The social life of older adults often declines with age for a variety of reasons:
It’s a gradual process that we might not even notice, but suddenly, we become aware that we’re just not enjoying life as much, and we’re spending too much time alone. It’s harder to make friends after retirement but it’s not impossible.
Quality relationships and having fun with friends can make us happier and reduce stress. A good friend to talk to helps us cope with traumatic events. People with good support networks are physically healthier too, having lower blood pressure and less incidents of depression.
All well and good! But we all know it’s harder to make friends in later life. Once the kids are gone and we no longer have the camaraderie of the work place, perhaps no longer have a spouse, the occasions to meet people and make friends decrease.
That doesn’t have to be the case. We might have to work a little harder at it but there are many ways to meet people and make friends.
Without further ado, here’s a list of some of the ways that have worked for me and others in the same position:
Mention that you’d like to meet people and make some friends, and you’ll always get these standard suggestions:
All worthwhile! Go for it! But later on, let me suggest some others you might not have thought of. They make good supplements.
In addition to all the standard, frequently suggested methods, here are some you might not have thought of:
To some this comes naturally. Others have to work at it. Proceed with baby steps. Just get into the habit of starting conversation with people you cross paths with: the man behind the deli counter, a person in the elevator, the plumber fixing your faucet, the pizza delivery man.
Nothing deep and personal that will have them thinking you’re strange! Just try “Good morning,” “This elevator is so slow,” “How long have you been a plumber?”, “How are the roads?”
I remember going into a ladies’ room once and a woman asked me how my day was going. On another occasion, while standing at a seafood counter in the market, a man said, “I just got a book published today! I’m going to celebrate with a lobster dinner.”
Will you meet your new best friend by saying “Good morning” in an elevator? Probably not. But you just never know where a little conversation will go.
I once met a woman, who became a really good friend, in the ladies’ room at a singles’ group event! We were both checking our hair in the mirror, and she said, “Isn’t this awful?” I agreed, we started talking, continued our commiseration over coffee and exchanged phone numbers!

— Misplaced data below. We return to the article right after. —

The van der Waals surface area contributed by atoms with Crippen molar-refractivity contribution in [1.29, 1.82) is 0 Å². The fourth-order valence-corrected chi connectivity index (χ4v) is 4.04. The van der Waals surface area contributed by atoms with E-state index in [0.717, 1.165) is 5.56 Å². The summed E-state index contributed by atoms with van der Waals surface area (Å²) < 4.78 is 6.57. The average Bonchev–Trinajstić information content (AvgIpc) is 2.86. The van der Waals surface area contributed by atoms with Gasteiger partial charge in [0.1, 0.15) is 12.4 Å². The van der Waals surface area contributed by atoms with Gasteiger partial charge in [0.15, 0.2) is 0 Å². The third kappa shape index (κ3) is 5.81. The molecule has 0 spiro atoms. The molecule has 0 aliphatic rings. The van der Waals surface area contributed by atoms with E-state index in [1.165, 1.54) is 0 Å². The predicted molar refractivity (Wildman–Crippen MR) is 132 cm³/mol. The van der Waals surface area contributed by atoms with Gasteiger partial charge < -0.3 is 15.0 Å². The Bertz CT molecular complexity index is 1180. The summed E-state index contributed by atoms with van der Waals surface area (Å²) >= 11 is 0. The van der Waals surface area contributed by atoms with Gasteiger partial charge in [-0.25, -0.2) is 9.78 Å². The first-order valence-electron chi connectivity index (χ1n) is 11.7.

A common suggestion is to volunteer for a politician or party. But why not bite the bullet and run for office yourself! Stop complaining about the way the schools/town/state/country is being run and become a change-agent. You will not only do some good for your fellow citizens but you will meet a ton of like-minded people.
Take something you love doing and start a group with people who share your passion. You can do this on Meetup or post details in your neighborhood group. Maybe there are many quilting groups in your area but what you really want to do is make quilts for flood and disaster victims.
Well, go ahead and start a group that meets and stitches. You produce something worthwhile and enjoy camaraderie at the same time. One of my neighbors started a Saturday morning touch football group and loves it. The guys and gals have become good buddies.
Never fails! Who can resist a cute little puppy? Walking the dog not only gets you out of the house where you can practice your talking to others, but your pet will approach people, annoy some and enchant others.
You’ll be stopped continually with “How cute! What kind is she?” and lots of fussing and petting. And if pooch doesn’t want to move on, the conversation gets prolonged. And think of the health benefit derived from the exercise!
When you’re taking a class or attending a meeting or event, get there early. If you’re one of the first to arrive and there’s time to kill, often the other early arrivals will start a conversation. Most often the topic is about the course or meeting, so it’s easy conversation.
Usually, once the class or meeting starts, there’s no time for mingling. Everyone sits in attentive silence. So, you’re learning but not socializing. The time before and after the event is the time to meet people.
If you’re at an event or seminar of some sort where everyone is wearing a name tag, approach someone and read theirs aloud, with a comment like, “I don’t have my glasses. Is that Margaret? I’m Judith.” There, you’ve been introduced, and it wasn’t quite as uncomfortable as just walking up to a stranger and starting fresh.
People love to talk about themselves and are flattered that you’re interested in them. By all means, share, but also ask some questions that show you’re interested in them without being intrusive or venturing into touchy areas.
Avoid “So, who did you vote for in the last election?” But it’s fine to ask, “Are you interested in politics?” Remember the man at the seafood counter who wrote the book? Certainly, that opener is just begging for you to ask “What is your book about? Is this your first?” Or at the buffet table at a party, “Everything looks so good. What are your favorites? Do you like to cook?”
It’s kind of like greasing the axle. Once you start practicing these little things, they become second nature. You just become more outgoing and comfortable as you join. Don’t expect overnight success. In time, you’ll have some good, quality relationships that will enrich your life.
Do you have experience with any of the suggestions above? I’m sure you have some things that have worked for you as well. What are some things you’ve done to help you meet people and make friends?